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ST. LAWRENCE EXPLOSIVES CORP. v. WORTHY BROS. PIPE
February 24, 1996
ST. LAWRENCE EXPLOSIVES CORPORATION, Petitioner, against WORTHY BROTHERS PIPELINE CORPORATION, Respondent.
The opinion of the court was delivered by: MCAVOY
Petitioner St. Lawrence Explosives Corporation ("St. Lawrence"), petitions the Court to confirm and enter judgment upon an award granted by an arbitrator in favor of St. Lawrence and against respondent Worthy Brothers Pipeline Corporation ("Worthy Brothers") pursuant to a construction subcontract entered into by the parties. Originally filed by petitioner in New York State Supreme Court, Jefferson County, the case was removed by respondent to this Court based on allegations of both diversity and federal question jurisdiction. The primary issue before the Court is whether the arbitration provided for in the subcontract should be considered binding or nonbinding upon the parties.
The subcontract, "AIA Document A401" is entitled "Standard Form of Agreement Between Contractor and Subcontractor" and references a project in which petitioner, the subcontractor, agreed to excavate a 15-mile trench necessary for construction of a natural gas pipeline. The relevant clauses of the subcontract read as follows:
[EDITOR'S NOTE: TEXT WITHIN THESE SYMBOLS [O>
6.1 Any controversy or claim between the Contractor and the Subcontractor arising out of or related to this Subcontract, or the breach thereof, shall be settled by arbitration, [O>which shall be conducted in the same manner and under the same procedure as provided in the Prime Contract with respect to claims between the Owner and the Contractor, except that a decision by the Architect shall not be a condition precedent to arbitration.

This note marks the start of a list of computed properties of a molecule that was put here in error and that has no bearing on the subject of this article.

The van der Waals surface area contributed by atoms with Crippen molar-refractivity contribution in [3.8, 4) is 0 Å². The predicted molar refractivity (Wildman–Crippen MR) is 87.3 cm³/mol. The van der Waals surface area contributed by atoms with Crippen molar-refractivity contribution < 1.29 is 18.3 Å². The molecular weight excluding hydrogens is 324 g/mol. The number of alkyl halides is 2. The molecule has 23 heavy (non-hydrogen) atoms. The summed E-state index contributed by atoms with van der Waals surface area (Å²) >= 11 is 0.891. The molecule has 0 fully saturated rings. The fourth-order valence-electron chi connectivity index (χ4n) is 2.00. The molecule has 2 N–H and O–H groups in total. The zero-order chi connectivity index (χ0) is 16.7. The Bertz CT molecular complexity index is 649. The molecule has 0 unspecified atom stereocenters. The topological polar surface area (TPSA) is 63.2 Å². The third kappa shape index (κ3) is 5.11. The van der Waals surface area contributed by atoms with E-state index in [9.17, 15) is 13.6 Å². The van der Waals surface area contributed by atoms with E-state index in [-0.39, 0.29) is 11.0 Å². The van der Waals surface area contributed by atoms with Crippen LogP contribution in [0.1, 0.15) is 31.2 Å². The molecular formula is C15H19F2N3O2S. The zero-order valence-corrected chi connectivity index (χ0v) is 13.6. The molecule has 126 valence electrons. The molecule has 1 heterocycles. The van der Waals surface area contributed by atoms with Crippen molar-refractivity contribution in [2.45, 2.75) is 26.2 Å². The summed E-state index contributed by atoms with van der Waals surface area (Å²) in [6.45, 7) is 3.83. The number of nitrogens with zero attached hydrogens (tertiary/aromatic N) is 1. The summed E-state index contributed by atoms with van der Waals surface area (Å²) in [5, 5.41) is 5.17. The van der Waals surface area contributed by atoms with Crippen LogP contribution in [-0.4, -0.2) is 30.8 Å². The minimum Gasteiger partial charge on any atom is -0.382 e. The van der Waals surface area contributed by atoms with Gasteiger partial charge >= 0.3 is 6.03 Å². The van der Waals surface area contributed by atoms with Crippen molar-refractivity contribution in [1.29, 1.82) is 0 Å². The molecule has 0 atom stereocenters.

[O> 6.4 The award rendered by the arbitrator or arbitrators shall be final, and judgment may be entered upon it in accordance with applicable law in any court having jurisdiction thereof.
(Sherer Aff. Ex. A at 5.)
As an initial matter, the parties have disagreed in regard to whether state or federal law applies to the subcontract, although petitioner seems to concede in its Reply Memorandum that the Federal Arbitration Act ("FAA"), 9 U.S.C. §§ 1 et seq., is controlling. In regard to the subcontract itself, petitioner essentially argues that because the subcontract refers to the AAA Rules, it reveals an intent by the parties to have their arbitration governed in all regards by the AAA Rules. The AAA Rules provide for binding arbitration,
and as a result, the arbitration here should be binding. Respondent counters that, by striking out Section 6.4, the parties clearly intended that the arbitration be nonbinding, the AAA Rules notwithstanding.
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